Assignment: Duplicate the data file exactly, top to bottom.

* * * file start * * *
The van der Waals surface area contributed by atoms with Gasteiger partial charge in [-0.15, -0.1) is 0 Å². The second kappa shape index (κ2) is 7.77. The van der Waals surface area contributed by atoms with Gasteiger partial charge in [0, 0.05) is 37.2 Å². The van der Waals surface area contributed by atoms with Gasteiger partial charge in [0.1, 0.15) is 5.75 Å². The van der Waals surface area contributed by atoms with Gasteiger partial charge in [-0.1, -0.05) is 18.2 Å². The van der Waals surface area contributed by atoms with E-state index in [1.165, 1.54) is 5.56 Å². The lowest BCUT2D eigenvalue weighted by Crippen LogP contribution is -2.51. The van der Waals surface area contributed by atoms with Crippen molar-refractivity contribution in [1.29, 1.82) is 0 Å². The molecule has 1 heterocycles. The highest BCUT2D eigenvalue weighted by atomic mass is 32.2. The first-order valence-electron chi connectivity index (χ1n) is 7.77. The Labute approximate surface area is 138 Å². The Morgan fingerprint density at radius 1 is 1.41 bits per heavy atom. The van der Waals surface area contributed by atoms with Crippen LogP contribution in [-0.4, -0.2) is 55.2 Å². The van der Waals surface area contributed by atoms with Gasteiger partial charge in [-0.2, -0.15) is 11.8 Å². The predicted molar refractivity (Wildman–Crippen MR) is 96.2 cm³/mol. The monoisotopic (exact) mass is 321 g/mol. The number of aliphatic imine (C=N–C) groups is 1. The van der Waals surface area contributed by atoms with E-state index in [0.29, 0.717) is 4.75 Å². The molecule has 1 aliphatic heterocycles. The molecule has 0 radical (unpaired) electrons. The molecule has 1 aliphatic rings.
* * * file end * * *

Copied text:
The van der Waals surface area contributed by atoms with Gasteiger partial charge in [-0.15, -0.1) is 0 Å². The second kappa shape index (κ2) is 7.77. The van der Waals surface area contributed by atoms with Gasteiger partial charge in [0, 0.05) is 37.2 Å². The van der Waals surface area contributed by atoms with Gasteiger partial charge in [0.1, 0.15) is 5.75 Å². The van der Waals surface area contributed by atoms with Gasteiger partial charge in [-0.1, -0.05) is 18.2 Å². The van der Waals surface area contributed by atoms with E-state index in [1.165, 1.54) is 5.56 Å². The lowest BCUT2D eigenvalue weighted by Crippen LogP contribution is -2.51. The van der Waals surface area contributed by atoms with Crippen molar-refractivity contribution in [1.29, 1.82) is 0 Å². The molecule has 1 heterocycles. The highest BCUT2D eigenvalue weighted by atomic mass is 32.2. The first-order valence-electron chi connectivity index (χ1n) is 7.77. The Labute approximate surface area is 138 Å². The Morgan fingerprint density at radius 1 is 1.41 bits per heavy atom. The van der Waals surface area contributed by atoms with Crippen LogP contribution in [-0.4, -0.2) is 55.2 Å². The van der Waals surface area contributed by atoms with Gasteiger partial charge in [-0.2, -0.15) is 11.8 Å². The predicted molar refractivity (Wildman–Crippen MR) is 96.2 cm³/mol. The monoisotopic (exact) mass is 321 g/mol. The number of aliphatic imine (C=N–C) groups is 1. The van der Waals surface area contributed by atoms with E-state index in [0.29, 0.717) is 4.75 Å². The molecule has 1 aliphatic heterocycles. The molecule has 0 radical (unpaired) electrons. The molecule has 1 aliphatic rings.